RSSNormal.jpg

     As you can see, the O/S limits you out at 4 queues in this dialogue box.  After the picture I selected 4 queues for my test.  But your Intel® 82599 10 Gigabit Ethernet Controller supports more than that!  So does your machine!  How do you get that horsepower down to the road?

 

 

     Here is what the four cores being loaded looks like.  These use Intel® Hyper-threading Technology, which is really an extra half core.  For our workloads, we can't use the Hyper-threaded core, just the base core, so you'll see an every other CPU on the output.

RSSCPUonly4.jpg

     Here is how to get all the cores you paid for.  Install the Intel® PROSet GUI that comes with the driver media.  If you run the autorun, it will offer to install it.  Our webpacks have it there as well.  Notice things have changed quiet a bit.

snap.jpg

     After you set the number of queues, hit the okay button and follow the heed of the reboot message.  The GUI changes some of the O/S parameters too, so if you don't reboot, you won't see the goodness!

 

 

     Here is what it looks like after the reboot:

RSSAfterReboot.jpg

     Very nicely spread out.  (Again remember that Hyper-threading can't do our network loads so they end up low).

 

RSS is a great technology that allows you to get the maximum spreading of CPU loading on your Windows boxes.  With great power comes great responsibility, so I’ve heard, and RSS is no exception.  Increasing the number of RSS queues above the default value can actually degrade performance if the application in use isn't tuned for it (i.e. CPU lock contention).  Some performance testing software for example is horrible at 16 queues. Microsoft spent a lot of time tuning the HTTP Web Server for high numbers of RSS queues so we definitely recommend this for HTTP web servers, but everyone else's mileage may vary.  Use with caution!  I'll do another posting soon about the ins and out of RSS but that's a whole 'nother post.

 

 

Big review!

1)  To get more than the 4 queue RSS spread, you will need to install PROSet and configure the queues using it

2)  Remember to reboot or you won't see the goodness

3)  Thanks for using Intel® Ethernet products.

     I'm pleased to announce the public posting of the drivers for a bunch of key operating systems for the Embedded market segment (i.e. Intel® 82574 and 82567 Gigabit Ethernet connections).  We are hosting the files up on the Embedded Design Center, a key portal for development with Intel® processors and products in the Embedded market.  We have been providing the files and installer manually to customers in need, but we finally got the ship release authorization to make them all public.  A multiple year program it finally provides key operating system support for several Microsoft* Embedded operating systems.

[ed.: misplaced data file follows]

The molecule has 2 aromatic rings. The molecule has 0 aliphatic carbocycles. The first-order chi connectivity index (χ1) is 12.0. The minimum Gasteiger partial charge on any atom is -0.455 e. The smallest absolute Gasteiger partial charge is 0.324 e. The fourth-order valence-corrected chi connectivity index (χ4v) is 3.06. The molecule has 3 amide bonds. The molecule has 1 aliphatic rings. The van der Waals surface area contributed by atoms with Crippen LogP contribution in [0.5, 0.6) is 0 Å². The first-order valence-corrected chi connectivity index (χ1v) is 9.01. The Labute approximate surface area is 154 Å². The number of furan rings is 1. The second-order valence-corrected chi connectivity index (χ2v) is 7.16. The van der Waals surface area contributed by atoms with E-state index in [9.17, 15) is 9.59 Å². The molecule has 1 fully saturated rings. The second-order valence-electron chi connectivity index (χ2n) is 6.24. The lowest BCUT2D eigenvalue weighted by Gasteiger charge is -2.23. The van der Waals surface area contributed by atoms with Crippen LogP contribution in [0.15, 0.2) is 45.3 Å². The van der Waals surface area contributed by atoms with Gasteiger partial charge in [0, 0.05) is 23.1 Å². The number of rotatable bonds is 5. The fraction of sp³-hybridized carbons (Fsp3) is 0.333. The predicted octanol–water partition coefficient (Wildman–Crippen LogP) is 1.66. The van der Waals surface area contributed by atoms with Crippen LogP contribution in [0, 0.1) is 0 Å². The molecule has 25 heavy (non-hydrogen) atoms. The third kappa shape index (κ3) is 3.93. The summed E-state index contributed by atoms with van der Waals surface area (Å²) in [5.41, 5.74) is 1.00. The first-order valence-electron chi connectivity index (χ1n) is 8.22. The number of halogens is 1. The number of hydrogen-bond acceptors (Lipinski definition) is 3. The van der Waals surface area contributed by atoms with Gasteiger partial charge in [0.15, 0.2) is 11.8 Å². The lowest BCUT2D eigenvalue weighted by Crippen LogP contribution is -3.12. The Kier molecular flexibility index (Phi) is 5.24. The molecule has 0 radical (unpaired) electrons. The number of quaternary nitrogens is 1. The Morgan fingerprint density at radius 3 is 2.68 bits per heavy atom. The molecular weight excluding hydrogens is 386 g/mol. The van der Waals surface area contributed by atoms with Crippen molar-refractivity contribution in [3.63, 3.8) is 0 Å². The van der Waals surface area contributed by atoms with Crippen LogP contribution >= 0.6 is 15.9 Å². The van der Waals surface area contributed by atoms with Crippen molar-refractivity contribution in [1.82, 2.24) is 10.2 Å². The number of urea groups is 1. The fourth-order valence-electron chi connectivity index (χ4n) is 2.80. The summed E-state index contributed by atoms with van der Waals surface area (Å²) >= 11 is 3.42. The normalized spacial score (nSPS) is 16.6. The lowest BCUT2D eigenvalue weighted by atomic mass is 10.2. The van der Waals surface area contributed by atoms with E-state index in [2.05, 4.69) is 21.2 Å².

In the download is a file called DriverSelectionGuide.txt which outlines the devices ID supported by which driver.  The other file is the actual installer for the webpack.  After you accept the license, it will put the files into a folder (normally called C:\IntelEmbedded7.0) with all the sub folders holding the goods.  After that its broken up by family type, PRO100, PRO1000 and PROXGB.  Now I bet you saying what is 10 Gigabit doing in Embedded?  Microsoft Windows XP* (the normal version) is a regular request and while we can't support it on our normal product releases, it is placed here for the ease of install for our customers. If you are interested in XPE* for 10G, drop me a line via the private e-mail function in my profile, and we can talk about options.  The plumbing in XP can't handle the burden of 10G, but for some that is an acceptable limitation and we don't like saying no to our customers.  Please read the DriverSelectionGuide for some important 10 Gigabit information.

    

     We also have some older Embedded software, also known as CE5* in the webpack.  CE5 is not available for all parts, notably for the more modern 1 Gigabit parts.  If you require CE5 for the newer parts, please contact your Intel field sales representative so we can build a business case for possible future development.  You probably are also wondering why there are Server2003* and Server2008* directories.  Those are not Embedded!  Au contaire!  It is often joked that Embedded is just Latin for "Everything else" (it's really panton alius) We often have customers that want to use desktop boards in server type functionality.  Most in the network attached storage world, they need the extra connections that a server operating system can support.  As a time to market tradeoff, not all our desktop parts have server operating system support.  This closes that gap.  These files and the XP ones for 10 Gigabit do not come with the digital signing files, called CAT files, and will install with warnings.  For an Embedded design that is okay since an end-user will never see the warning.  We have no plans for getting the certifications for the extra files.

 

     In the coming clean department, there is one oversight in the DriverSelectionGuide.txt file.  We have support for the 1501 device ID for CE6 and XPE in the drivers and install packages, but missed getting it into the selection guide.  So if you need the 1501 device ID for CE6 or XPE, rest assured it's in there.  We are working on fixing the DriverSelectionGuide, but had to go to press with what we had on hand.

Here is the driver link in text for copy paste purposes:  http://edc.intel.com/Download.aspx?id=2795&returnurl=/Software/Downloads/default.aspx

 

Thanks to the Embedded Design Center for allowing us to host the files on their site!

 

Time for the usual review:

1)  CE6 and XPE files are now publicly available

2)  1501 device is supported.

3)  Thanks for using Intel(R) Ethernet products!